The plot of versus the degree of conversion is commonly used to indicate the degradation mechanism, that is, whether it is one-step or more. As shown in Figure 4(a) (using the KAS method), the mechanism was almost constant up to ; is deduced to be between 81 and 103 kJ mol−1 for compound 1 and between 75 and 65 kJ mol−1 for compound 2, which means that the compounds have only one degradation mechanism. The activation energies calculated through the Tang method for the compounds as a function of the degree of conversion (Figure 4(b)) also showed that the values were almost constant up to 80% and then increased. Thus, it can be concluded that thethermal degradation mechanisms of compound 1 and compound 2 exhibit similar behavior. Secondly, the increase in the values as a function of may be attributed essentially to thermally more stable structures because of secondary reactions which had occurred during the progress of thermal degradation .
3. Experimental Section
Epichlorohydrin (stated purity 99%), NaOH (stated purity ≥ 97%, pellets), tetrabutylammonium bromide (stated purity 98%), 1,2-O-()-trichloroethylidene--D-glucofuranose (-chloralose) (stated purity ≥ 98%), EtOAc (stated purity 99%), sodium hydrogen carbonate (stated purity 98%), Na2SO4 (stated purity 98%), n-hexane (stated purity 99%), and CH2Cl2 (stated purity 99%) were purchased from Merck A.G and Sigma-Aldrich. The materials and chemicals were used without any further purification.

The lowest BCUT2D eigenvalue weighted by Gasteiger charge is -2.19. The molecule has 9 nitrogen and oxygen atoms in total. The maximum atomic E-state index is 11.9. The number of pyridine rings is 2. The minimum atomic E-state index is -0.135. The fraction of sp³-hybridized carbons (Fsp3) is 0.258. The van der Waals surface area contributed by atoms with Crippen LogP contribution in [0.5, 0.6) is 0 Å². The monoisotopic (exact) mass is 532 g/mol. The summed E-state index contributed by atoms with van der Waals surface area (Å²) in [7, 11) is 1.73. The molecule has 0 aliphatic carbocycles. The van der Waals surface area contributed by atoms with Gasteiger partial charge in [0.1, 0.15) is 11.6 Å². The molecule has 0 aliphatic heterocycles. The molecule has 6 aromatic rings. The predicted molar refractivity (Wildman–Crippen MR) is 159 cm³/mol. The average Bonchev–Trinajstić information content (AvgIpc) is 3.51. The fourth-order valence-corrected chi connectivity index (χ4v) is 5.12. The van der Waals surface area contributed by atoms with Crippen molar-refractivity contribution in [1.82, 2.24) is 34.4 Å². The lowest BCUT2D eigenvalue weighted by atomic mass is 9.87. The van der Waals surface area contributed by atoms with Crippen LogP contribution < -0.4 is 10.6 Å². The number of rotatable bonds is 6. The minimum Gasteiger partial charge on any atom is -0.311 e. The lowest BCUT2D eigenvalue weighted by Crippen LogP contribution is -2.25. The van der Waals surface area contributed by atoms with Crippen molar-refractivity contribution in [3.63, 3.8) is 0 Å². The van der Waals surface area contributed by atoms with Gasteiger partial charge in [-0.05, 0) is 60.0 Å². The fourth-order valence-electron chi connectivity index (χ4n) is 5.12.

The structures of the synthesized compounds were determined by means of 1H NMR (nuclear magnetic resonance) spectra of the compounds dissolved in deuterated chloroform using a Varian 400 MHz NMR Spectrometer.
The FTIR (Fourier transform infrared spectroscopy) spectra of the compounds were obtained using a Perkin Elmer 100 FT-IR Spectrometer and the KBr pellet technique.
The TG (thermogravimetric analysis) curves were recorded using Perkin Elmer, Diamond TG/DTA. The samples were heated under N2 atmosphere over a temperature range of 30 to 600°C with a heating rate of 10°C min−1. The weight loss (TG curve) and its first derivative according to the temperature (DTG curve) were recorded simultaneously.